Corbyn is now safe for months
Itâ€™s been an up-and-down week for Labour. Rows, splits, mishandled Autumn Budget replies â€“ all forgotten in one swift and decisive victory. Except thatâ€™s not true: theyâ€™ve not been forgotten and although Labourâ€™s right has gained a new MP, tilting the PLP even further away from the leadership, itâ€™s the left of the party thatâ€™s gained the strategic victory.
Most obviously but also most transiently, the news narrative has turned positive for Labour and for Corbyn. After a torrid few weeks, that relieves the pressure on the leader and with Christmas and the New Year approaching, a lot of the momentum his critics built up will have been lost by the time parliament reassembles in 2016. But the longer lasting effect is psychological. The left, already on a mission, will feel vindicated electorally and emboldened in their campaign and can point to Oldham to counter any bad poll results. That McMahonâ€™s win might have been down to local factors will be beside the point.
And that mission is where the unforgotten rows and splits come in. The Syria vote had many of the aspects of the Maurice Debate and its aftermath in 1918: the bitterness, the division between the populists on one side and much of the party hierarchy on the other, and the threat of withdrawal of official support from the rebels. The one big difference â€“ and the saving grace for the likes of Benn, Jarvis, Watson and Cooper â€“ is that whereas Asquithâ€™s rebellion against Lloyd George came only six months before the election campaign (not that they knew it at the time), the Syria vote is in all probability more than four years from the next one, and two to three years from when the selections for the new constituencies are made. Thereâ€™s time for all sides to calm down.
Or alternatively, thereâ€™s time for both sides to get serious. Ironically, while McMahonâ€™s election has tipped the PLP rightwards, it may have sent Labourâ€™s NEC the other way (as heâ€™s a councillor representative in it; a role heâ€™ll presumably have to stand down from now). Do Momentum really intend to aim to deselect the Syria interventionists and the centrists, and if so, will they have much success? This really is a crucial question for how the parliament pans out.
As Nick Palmer said in an article here recently, MPs (of all parties) will frequently make accommodation with a new leadership even when it differs markedly from what went before. In addition to respecting their mandate, instincts of loyalty or hopes for preferment, MPs recognise that for many of them, their careers will outlast one leader and as such, while they might rebel on individual votes, theyâ€™ll stick by their party in general. The exception comes with the activistsâ€™ nuclear threat: deselection.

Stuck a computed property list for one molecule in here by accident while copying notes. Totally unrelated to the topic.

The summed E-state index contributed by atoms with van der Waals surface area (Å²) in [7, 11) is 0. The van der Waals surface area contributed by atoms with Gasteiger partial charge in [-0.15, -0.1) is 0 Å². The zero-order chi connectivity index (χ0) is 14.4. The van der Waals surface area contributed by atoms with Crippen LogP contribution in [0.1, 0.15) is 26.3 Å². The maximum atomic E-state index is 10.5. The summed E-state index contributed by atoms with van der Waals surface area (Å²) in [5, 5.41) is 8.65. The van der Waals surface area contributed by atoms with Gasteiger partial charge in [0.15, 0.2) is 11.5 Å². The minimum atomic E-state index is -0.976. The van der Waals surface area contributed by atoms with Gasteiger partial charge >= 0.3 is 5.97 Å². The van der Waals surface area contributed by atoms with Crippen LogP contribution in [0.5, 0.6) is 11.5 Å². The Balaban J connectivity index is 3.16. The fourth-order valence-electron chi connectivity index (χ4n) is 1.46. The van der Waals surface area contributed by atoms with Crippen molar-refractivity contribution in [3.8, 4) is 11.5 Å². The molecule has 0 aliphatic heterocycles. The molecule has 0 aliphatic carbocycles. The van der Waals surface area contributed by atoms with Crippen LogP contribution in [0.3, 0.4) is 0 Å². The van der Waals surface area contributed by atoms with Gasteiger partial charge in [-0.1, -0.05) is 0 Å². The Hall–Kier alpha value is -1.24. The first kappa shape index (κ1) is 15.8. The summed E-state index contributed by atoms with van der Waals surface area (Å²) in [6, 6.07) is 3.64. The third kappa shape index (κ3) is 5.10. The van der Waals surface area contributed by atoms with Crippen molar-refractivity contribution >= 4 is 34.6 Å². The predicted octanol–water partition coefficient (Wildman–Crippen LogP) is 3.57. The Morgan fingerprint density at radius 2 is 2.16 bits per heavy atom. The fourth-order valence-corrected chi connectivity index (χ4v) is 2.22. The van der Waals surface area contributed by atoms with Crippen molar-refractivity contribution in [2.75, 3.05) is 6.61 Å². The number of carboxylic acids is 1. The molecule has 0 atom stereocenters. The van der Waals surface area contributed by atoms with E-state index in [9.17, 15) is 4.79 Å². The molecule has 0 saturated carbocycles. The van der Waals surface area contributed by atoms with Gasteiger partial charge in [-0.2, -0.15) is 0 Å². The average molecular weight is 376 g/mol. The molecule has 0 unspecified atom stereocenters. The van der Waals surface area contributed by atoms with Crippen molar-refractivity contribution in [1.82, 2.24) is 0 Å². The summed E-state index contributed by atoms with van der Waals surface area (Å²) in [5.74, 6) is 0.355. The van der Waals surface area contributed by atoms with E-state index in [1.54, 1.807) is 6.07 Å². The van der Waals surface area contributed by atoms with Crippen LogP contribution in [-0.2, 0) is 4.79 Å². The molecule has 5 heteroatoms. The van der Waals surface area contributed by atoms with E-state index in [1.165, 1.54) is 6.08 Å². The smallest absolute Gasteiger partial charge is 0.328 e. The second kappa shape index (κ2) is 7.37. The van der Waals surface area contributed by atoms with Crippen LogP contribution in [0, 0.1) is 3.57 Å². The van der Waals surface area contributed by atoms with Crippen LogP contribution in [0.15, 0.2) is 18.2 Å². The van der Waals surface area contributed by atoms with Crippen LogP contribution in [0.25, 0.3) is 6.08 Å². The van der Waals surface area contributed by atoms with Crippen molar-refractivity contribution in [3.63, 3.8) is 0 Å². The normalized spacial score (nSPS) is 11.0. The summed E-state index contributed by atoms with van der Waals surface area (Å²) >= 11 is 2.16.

As yet, for all the noise on Twitter and outside a few constituency offices, itâ€™s far too early to know whether Momentum can make good on their threats. If they do, as in 1981, that will be the moment when the risk of a breakaway party will become real, not before.
Not that an SDP2 is likely to be any more successful than the SDP1 was, for the same reasons. Without union money, without any crusading values and with no obvious prospect of government, breaking through under FPTP would be incredibly difficult. However, while such a party might not gain any great success itself, it could do a lot of damage to Labour.
On the other hand, UKIP is a very real present threat, Oldham notwithstanding (indeed, thereâ€™s a risk of the other parties underrating UKIP after this weekâ€™s result). We should remember that at this stage in the last parliament it would have seemed extraordinary to be talking of UKIP finishing a comfortable second as a disappointment. And between now and 2020, the EU referendum should provide UKIP with tremendous publicity where they can appear relatively united on a position that Labourâ€™s working-class voters tend to support. It is true that UKIP had a poor election on Thursday and have been underperforming since May. However, they have a golden opportunity during the next two years to get themselves back into the game.
And that it the risk to Corbynites: Labocalypse. Squeezed out by the SNP in Scotland and by the Tories, UKIP and perhaps an SDP2 in England and Wales. Some will say it cannot happen and they would certainly be right to say it probably wonâ€™t happen. But then the notion that Labour would be reduced to just one Scottish MP would have been considered off with the fairies five years ago â€“ or to pick up on the Maurice Debate example, that the (official) Liberals would be reduced to 36 seats by the end of the year having won 272 at the previous election. These are interesting times.
p.s. I have a mea culpa to admit. Before the Oldham polling day, I confidently stated that Labour would not increase its vote share. Indeed, so categorical was I that I said I would eat Lord Ashdownâ€™s hat it they did. Well, no-one gets it right all the time and I was probably tempting fate quoting that foolishly dismissive reference. I trust the honourable readers of politicalbetting will permit me to consume humble pie in lieu of the Lib Dem Lordâ€™s headwear (which in any case, he should have already eaten).